Will you be my wingman?

The story of the final battle with the Necromorphs isn't outstanding, but it's not half bad beyond a few cliches, and bolstered by good voice acting. There's little of the rehashing we saw in DS2, and (mercifully) no more dead girlfriend hallucinations. It also benefits from more visual variety, as unlike the last two games, only the first half of Dead Space 3 takes place in space. Over roughly 15 hours it takes us through the usual spaceship corridors smeared with blood, several areas of free-flying extravehicular action in space, an icy, Hoth-like planet, and a different environment I won't spoil other than to say it's also coated in blood. These large levels manage to feel fairly open, thanks to a travel system that lets you choose between several destinations for a tram or shuttle, and feature plenty of optional sidequests that expose more of the fiction (with some good background info on Unitologist leader Dannick) and give plenty of opportunity to hunt down extra crafting materials. Missions did force me to backtrack through certain areas, but not excessively so.


Carving Off a Piece


This campaign starts with several impressive bangs delivered via the barely-interactive action cutscenes Dead Space is known for, and a completely predictable "twist" lifted straight from Call of Duty. (These action cutscenes have the notable negative side-effect of making all cutscenes unskippable.) As expected, Isaac is quickly pulled back into the fight against the Necromorphs and the cultists that worship them by new allies working with his ex-girlfriend Ellie, including the new somewhat bland co-op buddy John Carver.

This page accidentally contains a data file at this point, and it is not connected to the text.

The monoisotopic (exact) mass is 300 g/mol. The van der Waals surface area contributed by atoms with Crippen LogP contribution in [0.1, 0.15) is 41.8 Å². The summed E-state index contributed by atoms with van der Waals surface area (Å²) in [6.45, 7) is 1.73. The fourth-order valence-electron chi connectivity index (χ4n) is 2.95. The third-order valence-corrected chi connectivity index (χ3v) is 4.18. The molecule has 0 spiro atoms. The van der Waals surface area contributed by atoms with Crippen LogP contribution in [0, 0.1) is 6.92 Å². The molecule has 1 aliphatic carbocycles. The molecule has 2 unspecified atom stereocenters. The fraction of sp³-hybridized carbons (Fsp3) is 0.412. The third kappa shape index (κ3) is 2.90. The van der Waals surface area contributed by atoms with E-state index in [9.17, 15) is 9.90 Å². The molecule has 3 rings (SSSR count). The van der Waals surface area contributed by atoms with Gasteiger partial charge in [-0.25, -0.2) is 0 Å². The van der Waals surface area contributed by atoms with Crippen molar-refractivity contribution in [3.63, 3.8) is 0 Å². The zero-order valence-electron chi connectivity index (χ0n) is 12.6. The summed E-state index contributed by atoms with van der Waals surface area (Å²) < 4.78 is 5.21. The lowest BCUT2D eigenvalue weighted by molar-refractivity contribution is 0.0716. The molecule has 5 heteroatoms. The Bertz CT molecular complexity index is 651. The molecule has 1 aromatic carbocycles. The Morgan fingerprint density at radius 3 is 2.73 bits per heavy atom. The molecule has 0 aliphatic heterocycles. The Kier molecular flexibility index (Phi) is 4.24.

Press E! Alien zombies hate when you press E!

I don't dislike Carver, but he didn't come across as terribly interesting next to Isaac's well-established history. Admittedly about 75% of my playthrough was done solo, so I might've missed some character development amid his frequent excuses for why we had to split up again. It also strikes me as odd that his abilities and gear are identical to Isaac's when Carver's a military man, not an engineer. Nevertheless, he gets the job done: giving us another warm body to back up Isaac in combat. It works well, too -- the built-in voice chat (via Origin) was frequently full of shouts like "Behind you!" and "Get this thing off of me!" It's exactly the kind of gameplay you want in a co-op horror shooter.